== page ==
Nirmal Verma’s new collection of essays and lectures "Aadi Ant Aur Aarambh" (Rajkamal, 2001) has a complete section in it, titled "Kathya ki Khoj’, having his favourite themes like "Kala ka Satya", (The Truth of Art), Needless to say, as suggested earlier, his comments on literature, in essence, propagating its a-historicity and autonomy have got stiffer and have been increasingly on the Right with time. Notwithstanding the repetitiveness of the main rationale of his intellectual moorings, there is still a touch of magic soaking in freshness. And this freshness is what characterises his new writings in a positive manner. This is how he earns his relevance. He has been successful in defeating the senility. Kudos to him!

Back to "Antim Aaranya". The novel is a significant addition to Nirmal Verma’s works as it has his imprint on it, of his new preoccupations with spiritualism and Hindu tradition. The central character in the novel, his body decaying, day by day and the past overpowering him, disintegrating him. It is the guilt. Finally, this former powerful bureaucrat finds something to bow before – Taradevi (the story has as its location an unnamed hill town). Then comes death. Then the last rites to lay his soul in rest. There is something moving about it all, one has to confess. But a critique of a literary creation cannot end like that. More pertinent queries would follow before one can map its worth. That is how adulation and positive criticism of Nirmal Verma should qualify itself. It is the art of writing novel, with an underpinning of heart element (rather than mind), the "truth" of loneliness of all citizens of this "global village" which becomes hallmark of the novel. But as he would have to consider, all acts of creation are open to ideological scrutiny, howsoever painful one’s experiences with such a scrutiny and the shabbiness too.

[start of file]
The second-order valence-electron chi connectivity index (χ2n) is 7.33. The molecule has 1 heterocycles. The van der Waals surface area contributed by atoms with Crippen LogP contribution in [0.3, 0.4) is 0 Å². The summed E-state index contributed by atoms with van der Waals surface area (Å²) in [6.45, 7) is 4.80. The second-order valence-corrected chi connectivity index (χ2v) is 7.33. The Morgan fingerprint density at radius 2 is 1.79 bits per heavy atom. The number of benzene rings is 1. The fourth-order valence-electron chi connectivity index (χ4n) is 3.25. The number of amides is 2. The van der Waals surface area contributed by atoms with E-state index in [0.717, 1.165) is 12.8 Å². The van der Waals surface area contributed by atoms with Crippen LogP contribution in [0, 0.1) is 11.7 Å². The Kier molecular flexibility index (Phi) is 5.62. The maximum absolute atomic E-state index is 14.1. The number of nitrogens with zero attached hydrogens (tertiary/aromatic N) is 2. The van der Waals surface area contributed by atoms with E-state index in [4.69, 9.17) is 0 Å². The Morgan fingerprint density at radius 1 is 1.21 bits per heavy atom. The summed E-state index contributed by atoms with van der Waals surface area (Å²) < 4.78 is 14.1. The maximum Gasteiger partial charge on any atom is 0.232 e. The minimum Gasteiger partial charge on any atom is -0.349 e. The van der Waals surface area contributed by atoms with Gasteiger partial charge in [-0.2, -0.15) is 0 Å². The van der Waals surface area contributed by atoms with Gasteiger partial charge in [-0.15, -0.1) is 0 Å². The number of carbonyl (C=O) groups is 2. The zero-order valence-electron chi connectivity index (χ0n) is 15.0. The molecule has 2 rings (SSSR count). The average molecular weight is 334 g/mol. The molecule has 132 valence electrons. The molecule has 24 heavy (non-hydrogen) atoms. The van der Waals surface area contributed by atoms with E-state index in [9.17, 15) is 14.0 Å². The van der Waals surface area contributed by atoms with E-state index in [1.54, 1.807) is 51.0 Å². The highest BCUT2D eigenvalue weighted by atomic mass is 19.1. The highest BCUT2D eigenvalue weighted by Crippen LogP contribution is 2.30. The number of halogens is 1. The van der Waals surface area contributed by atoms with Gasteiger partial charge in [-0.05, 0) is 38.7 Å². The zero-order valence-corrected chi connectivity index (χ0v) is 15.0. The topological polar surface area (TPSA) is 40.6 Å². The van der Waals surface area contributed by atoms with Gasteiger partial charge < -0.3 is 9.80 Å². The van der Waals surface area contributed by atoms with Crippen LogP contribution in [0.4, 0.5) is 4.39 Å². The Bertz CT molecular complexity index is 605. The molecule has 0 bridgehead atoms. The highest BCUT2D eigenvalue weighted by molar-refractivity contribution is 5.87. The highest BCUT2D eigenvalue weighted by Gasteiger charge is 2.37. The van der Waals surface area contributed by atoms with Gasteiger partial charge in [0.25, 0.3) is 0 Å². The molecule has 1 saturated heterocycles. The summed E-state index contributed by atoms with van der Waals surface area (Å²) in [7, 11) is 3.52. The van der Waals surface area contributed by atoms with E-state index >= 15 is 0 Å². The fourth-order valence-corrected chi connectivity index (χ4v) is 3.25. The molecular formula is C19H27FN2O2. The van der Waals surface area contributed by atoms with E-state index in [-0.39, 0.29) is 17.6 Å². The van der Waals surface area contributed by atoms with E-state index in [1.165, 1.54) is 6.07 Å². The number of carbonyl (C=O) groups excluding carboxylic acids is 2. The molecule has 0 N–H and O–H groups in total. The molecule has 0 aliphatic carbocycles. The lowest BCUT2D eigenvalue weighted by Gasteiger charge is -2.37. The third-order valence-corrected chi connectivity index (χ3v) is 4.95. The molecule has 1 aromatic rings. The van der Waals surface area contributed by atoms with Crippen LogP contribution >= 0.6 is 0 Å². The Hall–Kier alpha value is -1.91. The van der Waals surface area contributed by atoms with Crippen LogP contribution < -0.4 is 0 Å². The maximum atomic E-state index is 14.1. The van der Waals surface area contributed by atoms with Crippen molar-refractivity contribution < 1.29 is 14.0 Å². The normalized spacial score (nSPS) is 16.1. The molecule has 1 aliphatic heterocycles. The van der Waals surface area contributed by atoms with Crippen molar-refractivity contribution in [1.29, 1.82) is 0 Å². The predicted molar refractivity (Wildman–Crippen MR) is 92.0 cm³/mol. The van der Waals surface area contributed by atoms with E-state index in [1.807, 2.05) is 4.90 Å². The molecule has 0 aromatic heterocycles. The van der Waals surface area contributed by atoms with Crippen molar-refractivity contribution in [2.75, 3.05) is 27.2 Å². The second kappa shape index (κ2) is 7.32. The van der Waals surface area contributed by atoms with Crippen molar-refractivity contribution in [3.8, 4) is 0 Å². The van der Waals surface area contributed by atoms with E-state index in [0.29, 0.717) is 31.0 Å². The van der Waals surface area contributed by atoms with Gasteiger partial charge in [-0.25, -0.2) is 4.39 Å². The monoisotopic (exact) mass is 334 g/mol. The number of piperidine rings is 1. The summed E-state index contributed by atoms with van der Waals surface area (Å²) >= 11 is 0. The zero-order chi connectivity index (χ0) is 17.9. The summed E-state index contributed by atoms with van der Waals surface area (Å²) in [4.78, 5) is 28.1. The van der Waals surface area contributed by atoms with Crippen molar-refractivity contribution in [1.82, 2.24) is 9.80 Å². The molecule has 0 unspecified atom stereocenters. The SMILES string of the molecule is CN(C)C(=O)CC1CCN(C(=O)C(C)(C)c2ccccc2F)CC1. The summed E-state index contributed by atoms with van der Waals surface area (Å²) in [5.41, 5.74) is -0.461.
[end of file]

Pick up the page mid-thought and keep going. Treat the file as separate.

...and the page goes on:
The need for this become ever more stronger, as we go through his essays in "Aadi Ant Aur Aarambh" or in other books published in recent years, like ‘"Bharat aur Europe", "Pratishruti ke Kshetra" (RajKamal) "Doosre Shabdon Main" (Gyanpith, Delhi) and "Patthar aur Behata Paani" (edited by Nand Kishore Aacharya, Vagdevi, Bikaner). The predominance in these essays of the schizophrenic crises which western colonisation, the western civilisation (to some modernity) has created is quite valid. Nirmal Verma who lived in and travelled through Europe for more than two decades and may well be called the first and only writer in Hindi who knew and understood the West, has obviously lived through crises. If he concludes that Indians should get back to their own "mode of existence", that may be of help in regaining the "lost self". But the challenges the modernity throws up may not all be settled just by that exercise. For example, the Indian tradition he talks about! Ask a dalit about his Indian tradition! Dalits constitute one third of us. For that matter, ask a enlightened woman. Similarly, look at the space modernity creates for the "individual". And the way modern science has done away with many a mysteries! And who gets benefited politically when one beats the drum too much about tradition. Nirmal Verma’s anguish has a point when he feels sick of all the noise made about the political analysis of a piece of literature as these analyses often prove to be two-edged weapons, at times, used by an ignorant or an arrogant.